Radio airplay has plummeted in the wake of the country superstar's use of the racial slur, but he's seen double-digit gains in streaming, song downloads and more than doubled his album sales week to week.
Country music stations across the nation acted swiftly in the wake of TMZ's video of Morgan Wallen using the n-word, yanking him from airplay. But while his music was disappearing from the airwaves, country music fans were seeking him out more than ever.
Already a smash crossover success with his latest effort, a double album called "Dangerous," having spent three weeks at the top of Billboard's Top 200 albums chart, Wallen easily made it four in a row.
Remarkably, in the wake of his use of the racial slur and all the repercussions he quickly experienced, fans started scooping up his album in even more record numbers. Album sales for "Dangerous" were up 102 percent (to 25,000 copies) for the week ending February 4, per Billboard.
Song downloads from the album also saw an increase of 67 percent. While Wallen's music was pulled from popular playlists created by Spotify, Apple Music, Pandora and other streamers, his music was still available for targeted streaming.
Those figures saw an increase as well, though by a far more modest 3 percent. Still, that figure represents 160 million people seeking out and playing his music during that same reporting week.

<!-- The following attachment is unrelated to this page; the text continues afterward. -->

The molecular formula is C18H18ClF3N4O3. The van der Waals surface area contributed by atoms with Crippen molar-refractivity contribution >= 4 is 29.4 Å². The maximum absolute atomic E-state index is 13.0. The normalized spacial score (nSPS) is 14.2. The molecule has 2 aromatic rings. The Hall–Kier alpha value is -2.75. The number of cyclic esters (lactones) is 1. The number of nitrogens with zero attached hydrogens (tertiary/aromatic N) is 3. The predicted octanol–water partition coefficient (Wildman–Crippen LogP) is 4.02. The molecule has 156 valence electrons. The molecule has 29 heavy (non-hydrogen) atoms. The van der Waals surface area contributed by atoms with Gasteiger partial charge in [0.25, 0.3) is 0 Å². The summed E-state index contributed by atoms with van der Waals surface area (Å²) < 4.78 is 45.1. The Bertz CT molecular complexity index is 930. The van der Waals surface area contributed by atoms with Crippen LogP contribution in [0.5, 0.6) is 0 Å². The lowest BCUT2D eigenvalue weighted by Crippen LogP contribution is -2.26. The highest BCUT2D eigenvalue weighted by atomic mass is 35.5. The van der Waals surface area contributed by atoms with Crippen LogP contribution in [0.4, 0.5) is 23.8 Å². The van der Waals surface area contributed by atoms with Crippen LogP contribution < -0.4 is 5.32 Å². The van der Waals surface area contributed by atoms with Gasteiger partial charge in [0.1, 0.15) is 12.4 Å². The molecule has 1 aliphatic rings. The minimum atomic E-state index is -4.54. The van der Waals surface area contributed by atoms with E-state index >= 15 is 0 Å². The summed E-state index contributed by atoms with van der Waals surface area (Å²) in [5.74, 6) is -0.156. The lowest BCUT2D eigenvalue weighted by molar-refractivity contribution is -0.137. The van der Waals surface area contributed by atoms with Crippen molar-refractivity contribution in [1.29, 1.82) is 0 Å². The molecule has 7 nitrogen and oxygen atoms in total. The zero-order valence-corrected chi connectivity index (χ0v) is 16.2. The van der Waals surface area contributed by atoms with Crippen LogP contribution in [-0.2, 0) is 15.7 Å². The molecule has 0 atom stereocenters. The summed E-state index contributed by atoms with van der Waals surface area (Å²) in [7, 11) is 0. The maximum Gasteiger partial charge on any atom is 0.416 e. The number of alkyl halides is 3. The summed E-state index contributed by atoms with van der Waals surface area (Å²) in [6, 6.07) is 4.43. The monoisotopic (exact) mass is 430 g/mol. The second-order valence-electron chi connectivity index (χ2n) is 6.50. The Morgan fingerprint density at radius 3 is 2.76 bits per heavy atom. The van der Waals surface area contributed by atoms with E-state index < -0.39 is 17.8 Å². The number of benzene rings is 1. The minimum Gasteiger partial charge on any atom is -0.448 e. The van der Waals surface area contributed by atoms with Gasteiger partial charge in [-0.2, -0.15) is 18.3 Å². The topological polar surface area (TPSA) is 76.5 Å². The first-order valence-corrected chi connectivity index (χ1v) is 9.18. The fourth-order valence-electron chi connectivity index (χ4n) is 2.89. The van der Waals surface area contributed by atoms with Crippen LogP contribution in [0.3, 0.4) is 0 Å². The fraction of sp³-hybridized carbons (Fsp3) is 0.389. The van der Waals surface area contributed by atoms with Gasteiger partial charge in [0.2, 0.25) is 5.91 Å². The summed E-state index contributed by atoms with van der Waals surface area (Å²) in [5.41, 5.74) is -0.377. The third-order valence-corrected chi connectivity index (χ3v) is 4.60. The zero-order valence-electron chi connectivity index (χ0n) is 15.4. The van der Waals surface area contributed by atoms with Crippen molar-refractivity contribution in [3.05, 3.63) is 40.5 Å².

Billboard's editorial director, Hannah Karp, suggested several reasons for the sharp uptick in interest for Wallen's music in the wake of the controversy. At least some of it, she suggests, is just people curious about him and his music after such a high-profile scandal.
"His fans are likely streaming him more because they can’t hear him on the radio anymore," she said, suggesting that many are choosing this as a way of supporting him. However, she said it's possible that if he stays off of radio, these numbers could start to drop.
"We haven’t seen the full effect of radio dropping his music from playlists," she said. "Radio is a really powerful driver of consumption, so it’s possible that will end up in decreasing streaming and sales eventually."
Should things not play out that way, it could be indicative of the growing power and influence of streaming and other musical platforms over radio in driving consumer interest and awareness of artists.
It is worth nothing that TMZ's story broke on February 2nd, just two days before Billboard tracking closed for his fourth week atop the Billboard 200 chart.
It could well be that he sees an even bigger spike when a full week of post-controversy sales are factored in. Or will it just prove an initial blitz in response to him being yanked from radio, among other consequences?